The Green Bay Packers are 10-3, currently hold the second seed in the NFC playoff picture and have won two games in a row despite poor numbers from Aaron Rdogers.

The Kansas City Chiefs just won the AFC West for the fourth year in a row and still have a chance to earn a first-round bye, even after the most mediocre stretch of Patrick Mahomes’ career.

These teams are winning games, the hardest and most important thing to do in the NFL. Why do we care so much about what their stats look like?

Quarterbacks are more valuable than any other position in sports. Individual basketball players have a greater impact on a given team given smaller roster sizes, but no specific position in that sport or any other is as impactful as the quarterback. They’re the heroes, they’re the MVPs, they’re in commercials and on cereal boxes. That’s who kids aspire to be, the biggest names in the game.

Sometimes, though, we focus on the wrong things with them.

Rodgers is going to the hall of fame five years after he retires. He is a no-doubt, bona fide first-ballot hall of famer. He has some of the best, most efficient numbers in NFL history to go along with a pair of MVP trophies and a Super Bowl ring. He’s done it all and has done it consistently for years.

This year, however, he doesn’t look like the same guy that earned a never-ending stream of accolades from fans and media alike. He’s fully healthy, something he hasn’t been the last two years, but isn’t as crisp as he’s been before. He’s missing guys more often that we’re used to seeing.

Part of that is having a largely inexperienced or simply less talented corps of receivers. But because the quarterback is the superstar, the blame (and, on the flipside, adulation) falls on him. The counting numbers look good, but the tape indicates this is a different, probably declining Rodgers.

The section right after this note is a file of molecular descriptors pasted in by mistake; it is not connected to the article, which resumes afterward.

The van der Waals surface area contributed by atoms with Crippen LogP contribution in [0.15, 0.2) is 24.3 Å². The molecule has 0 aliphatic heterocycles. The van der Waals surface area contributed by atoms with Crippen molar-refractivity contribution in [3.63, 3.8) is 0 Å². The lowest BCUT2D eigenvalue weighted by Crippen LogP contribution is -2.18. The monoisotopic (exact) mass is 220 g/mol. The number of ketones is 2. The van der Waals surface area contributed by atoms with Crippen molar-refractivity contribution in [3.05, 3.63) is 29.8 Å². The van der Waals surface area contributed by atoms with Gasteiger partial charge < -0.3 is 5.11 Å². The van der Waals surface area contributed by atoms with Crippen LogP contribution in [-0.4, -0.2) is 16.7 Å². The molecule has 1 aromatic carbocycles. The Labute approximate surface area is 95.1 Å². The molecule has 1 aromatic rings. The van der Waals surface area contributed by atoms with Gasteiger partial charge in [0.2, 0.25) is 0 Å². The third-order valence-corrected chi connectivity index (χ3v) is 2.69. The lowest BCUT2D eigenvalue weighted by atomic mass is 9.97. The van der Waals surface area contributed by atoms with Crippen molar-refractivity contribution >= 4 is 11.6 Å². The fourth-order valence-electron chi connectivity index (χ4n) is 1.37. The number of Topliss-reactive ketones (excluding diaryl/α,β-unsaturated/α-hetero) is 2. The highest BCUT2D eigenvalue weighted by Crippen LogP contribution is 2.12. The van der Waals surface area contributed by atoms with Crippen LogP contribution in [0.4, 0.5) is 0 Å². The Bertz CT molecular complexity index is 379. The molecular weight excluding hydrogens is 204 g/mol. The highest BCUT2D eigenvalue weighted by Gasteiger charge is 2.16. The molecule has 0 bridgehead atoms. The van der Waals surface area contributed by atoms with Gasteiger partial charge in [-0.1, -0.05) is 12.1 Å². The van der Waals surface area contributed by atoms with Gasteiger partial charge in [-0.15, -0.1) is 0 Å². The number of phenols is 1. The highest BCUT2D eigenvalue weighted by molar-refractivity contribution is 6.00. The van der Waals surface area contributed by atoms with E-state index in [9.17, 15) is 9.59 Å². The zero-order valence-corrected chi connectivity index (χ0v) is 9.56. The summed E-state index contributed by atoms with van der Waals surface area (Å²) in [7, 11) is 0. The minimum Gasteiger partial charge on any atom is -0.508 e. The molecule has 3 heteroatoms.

And yet, the Packers are winning games. Matt LaFleur is the first coach in franchise history to win 10 games in his first season. Green Bay’s defense, while not nearly as good as it looked for the first few weeks of the season, has been competent at least, with several key standouts making impact plays weekly (Preston and Za’Darius Smith, specifically). They haven’t needed Rodgers to be superhuman to win games all the time this year like they did in the latter years of the Mike McCarthy era.

Rodgers looked bad against Washington. The Packers still won. That’s all that should matter.

The yelling and screaming about Mahomes’ stats hasn’t been nearly as intense or vitriolic as some of what his older counterpart in Wisconsin has received, but it’s still out there.

We’ve gotten used to preposterous numbers from the reigning MVP. He has put up gaudy stats throughout his brief career. That is up until the last several games for Mahomes, which have been relatively pedestrian given his lofty standards.

In the last three games, all of which have been wins for Kansas City, Mahomes is completing just under 60% of his passes, is averaging just 213.3 yards passing per game, and he has merely three touchdowns and two interceptions. That’s all good for just a 79.6 passer rating. Those aren’t MVP-caliber numbers, yet Kansas City is within striking distance of the No. 2 seed thanks to wins in those games.

So, if the Chiefs keep winning, who cares?

Just last week, before Kansas City beat New England, Kurt Warner was on NFL Network discussing what Mahomes needed to fix. It seems crazy that two games of average numbers meant that the most talented quarterback in the league suddenly needed fixing.

The situations for Rodgers and Mahomes aren’t quite the same, of course. Most of the Chiefs’ offensive issues are assigned (rightfully) to coaching or play calling for now, similarly to most of Rodgers’ career so far. And Rodgers has definitely faced greater criticism this year than Mahomes.

We love to tear down and nitpick and find fault. If teams are winning, though, the stats don’t matter.